Application Data Storage

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Revision as of 19:32, 17 December 2020 by Den4b (talk | contribs) (UAC and VirtualStore)
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Applications often require a dedicated location for storing the application data, such user settings, profiles and documents.

The choice of the storage location can vary wildly between different purposes, applications and operating system, but generally speaking they follow one of the two common conventions.

  1. Portable versions – Portable applications usually do not require any system specific installation or uninstallation routines, instead, they come in a form or an archive which you can unpack anywhere you like. All (or almost all) application data is stored in the same directory as the application executable file. This makes the application folder self-contained and portable.
  2. Installer versions – The application executable is normally installed in a system protected location (e.g. "C:\Program Files"), while the application data is stored in a separate user-accessible location dedicated by the operating system, such as the user profile directory (e.g. "C:\Users\User").

Where is my data

If you are using the installer version, your application data should be stored in the user profile directory.

Type the following path into the address bar of File Explorer:


There, you should see one or more sub-folders, one per installed application.

In a standard Windows installation, for a username "UserName" and an application name "AppName", the fully resolved path should look like this:


UAC and VirtualStore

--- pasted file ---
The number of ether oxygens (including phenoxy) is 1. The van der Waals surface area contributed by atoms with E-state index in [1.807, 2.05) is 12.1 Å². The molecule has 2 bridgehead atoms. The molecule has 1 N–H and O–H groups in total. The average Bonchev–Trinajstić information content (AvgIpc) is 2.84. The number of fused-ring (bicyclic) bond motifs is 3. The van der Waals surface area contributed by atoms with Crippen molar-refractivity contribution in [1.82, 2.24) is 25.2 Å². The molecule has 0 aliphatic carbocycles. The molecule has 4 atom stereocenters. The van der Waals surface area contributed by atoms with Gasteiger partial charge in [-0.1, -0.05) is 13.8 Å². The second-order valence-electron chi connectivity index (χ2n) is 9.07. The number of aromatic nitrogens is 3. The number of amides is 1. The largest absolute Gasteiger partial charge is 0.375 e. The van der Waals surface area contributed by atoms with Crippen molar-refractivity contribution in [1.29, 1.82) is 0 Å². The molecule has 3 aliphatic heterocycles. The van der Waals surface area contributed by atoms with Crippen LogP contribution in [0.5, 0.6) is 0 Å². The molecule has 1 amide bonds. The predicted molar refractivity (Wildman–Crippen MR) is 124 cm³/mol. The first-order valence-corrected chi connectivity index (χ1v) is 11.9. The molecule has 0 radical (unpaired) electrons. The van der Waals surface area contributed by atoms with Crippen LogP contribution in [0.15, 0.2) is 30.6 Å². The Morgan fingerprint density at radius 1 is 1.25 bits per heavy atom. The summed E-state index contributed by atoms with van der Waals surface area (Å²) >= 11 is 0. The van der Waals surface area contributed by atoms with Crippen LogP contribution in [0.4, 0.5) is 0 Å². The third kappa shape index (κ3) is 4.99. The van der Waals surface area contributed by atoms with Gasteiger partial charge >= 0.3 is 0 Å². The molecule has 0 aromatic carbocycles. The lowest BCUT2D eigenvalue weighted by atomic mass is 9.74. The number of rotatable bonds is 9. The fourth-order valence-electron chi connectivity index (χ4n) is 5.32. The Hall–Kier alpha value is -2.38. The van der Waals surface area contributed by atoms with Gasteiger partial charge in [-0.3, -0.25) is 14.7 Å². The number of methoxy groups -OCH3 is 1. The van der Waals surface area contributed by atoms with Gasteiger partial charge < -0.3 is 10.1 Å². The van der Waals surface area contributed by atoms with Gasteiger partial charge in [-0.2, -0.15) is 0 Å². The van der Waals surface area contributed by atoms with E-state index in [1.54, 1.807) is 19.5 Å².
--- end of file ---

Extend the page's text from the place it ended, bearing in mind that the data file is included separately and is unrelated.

Microsoft has introduced a concept of virtual storage, as a part of the User Account Control (UAC) system, for backward compatibly with legacy applications which attempt to save data in protected locations, such as "C:\Program Files". This feature was introduced in Windows Vista and is also present in later versions of Windows. For more information, see New UAC Technologies for Windows Vista.

This feature affects some older versions of den4b products, which always store user settings in the application executable folder. If the application was installed in a protected location, the actual saved content would be redirected to the so called VirtualStore location, usually without the application ever knowing the real path.

Type the following path into the address bar of File Explorer to access the root VirtualStore location:


Example of VirtualStore path

For example, if a legacy application was installed in:

C:\Program Files\AppName

And the application attempted to save a file in:

C:\Program Files\AppName\Settings.ini

The actual file would be transparently saved in:

C:\Users\UserName\AppData\Local\VirtualStore\Program Files\AppName\Settings.ini

Assuming a standard Windows installation with a username "UserName".